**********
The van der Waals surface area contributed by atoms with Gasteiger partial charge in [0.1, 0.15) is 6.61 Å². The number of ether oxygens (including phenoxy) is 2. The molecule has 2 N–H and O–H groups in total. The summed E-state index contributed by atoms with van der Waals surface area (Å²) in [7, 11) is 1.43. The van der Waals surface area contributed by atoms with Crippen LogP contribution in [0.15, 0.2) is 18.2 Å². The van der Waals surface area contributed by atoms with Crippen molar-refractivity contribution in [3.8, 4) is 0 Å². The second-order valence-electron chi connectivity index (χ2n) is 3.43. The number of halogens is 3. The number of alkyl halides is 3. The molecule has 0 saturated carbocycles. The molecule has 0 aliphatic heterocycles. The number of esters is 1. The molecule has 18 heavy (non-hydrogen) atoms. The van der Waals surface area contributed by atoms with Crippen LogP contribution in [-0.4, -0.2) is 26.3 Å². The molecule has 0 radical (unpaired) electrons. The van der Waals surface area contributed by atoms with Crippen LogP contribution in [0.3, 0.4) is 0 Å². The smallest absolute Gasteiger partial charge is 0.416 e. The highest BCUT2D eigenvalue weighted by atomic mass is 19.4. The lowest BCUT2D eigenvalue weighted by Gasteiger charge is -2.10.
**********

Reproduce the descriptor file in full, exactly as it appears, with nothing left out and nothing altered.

The van der Waals surface area contributed by atoms with Gasteiger partial charge in [0.1, 0.15) is 6.61 Å². The number of ether oxygens (including phenoxy) is 2. The molecule has 2 N–H and O–H groups in total. The summed E-state index contributed by atoms with van der Waals surface area (Å²) in [7, 11) is 1.43. The van der Waals surface area contributed by atoms with Crippen LogP contribution in [0.15, 0.2) is 18.2 Å². The van der Waals surface area contributed by atoms with Crippen molar-refractivity contribution in [3.8, 4) is 0 Å². The second-order valence-electron chi connectivity index (χ2n) is 3.43. The number of halogens is 3. The number of alkyl halides is 3. The molecule has 0 saturated carbocycles. The molecule has 0 aliphatic heterocycles. The number of esters is 1. The molecule has 18 heavy (non-hydrogen) atoms. The van der Waals surface area contributed by atoms with Crippen LogP contribution in [-0.4, -0.2) is 26.3 Å². The molecule has 0 radical (unpaired) electrons. The van der Waals surface area contributed by atoms with Crippen LogP contribution in [0.3, 0.4) is 0 Å². The smallest absolute Gasteiger partial charge is 0.416 e. The highest BCUT2D eigenvalue weighted by atomic mass is 19.4. The lowest BCUT2D eigenvalue weighted by Gasteiger charge is -2.10.